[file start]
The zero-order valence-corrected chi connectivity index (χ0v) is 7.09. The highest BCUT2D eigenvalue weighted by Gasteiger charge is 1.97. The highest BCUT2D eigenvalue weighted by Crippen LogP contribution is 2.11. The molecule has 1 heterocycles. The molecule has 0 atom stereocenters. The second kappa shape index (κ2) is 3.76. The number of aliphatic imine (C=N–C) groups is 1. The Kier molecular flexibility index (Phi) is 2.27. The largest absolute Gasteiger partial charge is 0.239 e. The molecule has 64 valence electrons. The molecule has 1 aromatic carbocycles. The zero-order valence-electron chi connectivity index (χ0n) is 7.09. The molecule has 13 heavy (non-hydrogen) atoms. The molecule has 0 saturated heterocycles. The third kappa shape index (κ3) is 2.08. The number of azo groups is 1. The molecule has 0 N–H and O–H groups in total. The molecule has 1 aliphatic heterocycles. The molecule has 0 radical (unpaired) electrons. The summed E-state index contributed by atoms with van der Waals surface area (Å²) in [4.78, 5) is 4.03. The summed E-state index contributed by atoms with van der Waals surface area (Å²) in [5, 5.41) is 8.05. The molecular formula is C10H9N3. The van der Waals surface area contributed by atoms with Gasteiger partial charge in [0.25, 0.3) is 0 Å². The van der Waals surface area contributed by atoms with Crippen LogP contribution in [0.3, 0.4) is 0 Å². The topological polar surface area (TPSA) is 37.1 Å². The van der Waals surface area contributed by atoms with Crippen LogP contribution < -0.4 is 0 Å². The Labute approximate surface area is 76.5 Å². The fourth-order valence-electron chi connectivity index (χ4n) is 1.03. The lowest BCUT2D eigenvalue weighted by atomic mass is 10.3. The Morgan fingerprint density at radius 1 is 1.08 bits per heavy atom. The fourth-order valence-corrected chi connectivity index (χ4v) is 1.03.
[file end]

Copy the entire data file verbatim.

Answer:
The zero-order valence-corrected chi connectivity index (χ0v) is 7.09. The highest BCUT2D eigenvalue weighted by Gasteiger charge is 1.97. The highest BCUT2D eigenvalue weighted by Crippen LogP contribution is 2.11. The molecule has 1 heterocycles. The molecule has 0 atom stereocenters. The second kappa shape index (κ2) is 3.76. The number of aliphatic imine (C=N–C) groups is 1. The Kier molecular flexibility index (Phi) is 2.27. The largest absolute Gasteiger partial charge is 0.239 e. The molecule has 64 valence electrons. The molecule has 1 aromatic carbocycles. The zero-order valence-electron chi connectivity index (χ0n) is 7.09. The molecule has 13 heavy (non-hydrogen) atoms. The molecule has 0 saturated heterocycles. The third kappa shape index (κ3) is 2.08. The number of azo groups is 1. The molecule has 0 N–H and O–H groups in total. The molecule has 1 aliphatic heterocycles. The molecule has 0 radical (unpaired) electrons. The summed E-state index contributed by atoms with van der Waals surface area (Å²) in [4.78, 5) is 4.03. The summed E-state index contributed by atoms with van der Waals surface area (Å²) in [5, 5.41) is 8.05. The molecular formula is C10H9N3. The van der Waals surface area contributed by atoms with Gasteiger partial charge in [0.25, 0.3) is 0 Å². The van der Waals surface area contributed by atoms with Crippen LogP contribution in [0.3, 0.4) is 0 Å². The topological polar surface area (TPSA) is 37.1 Å². The van der Waals surface area contributed by atoms with Crippen LogP contribution < -0.4 is 0 Å². The Labute approximate surface area is 76.5 Å². The fourth-order valence-electron chi connectivity index (χ4n) is 1.03. The lowest BCUT2D eigenvalue weighted by atomic mass is 10.3. The Morgan fingerprint density at radius 1 is 1.08 bits per heavy atom. The fourth-order valence-corrected chi connectivity index (χ4v) is 1.03.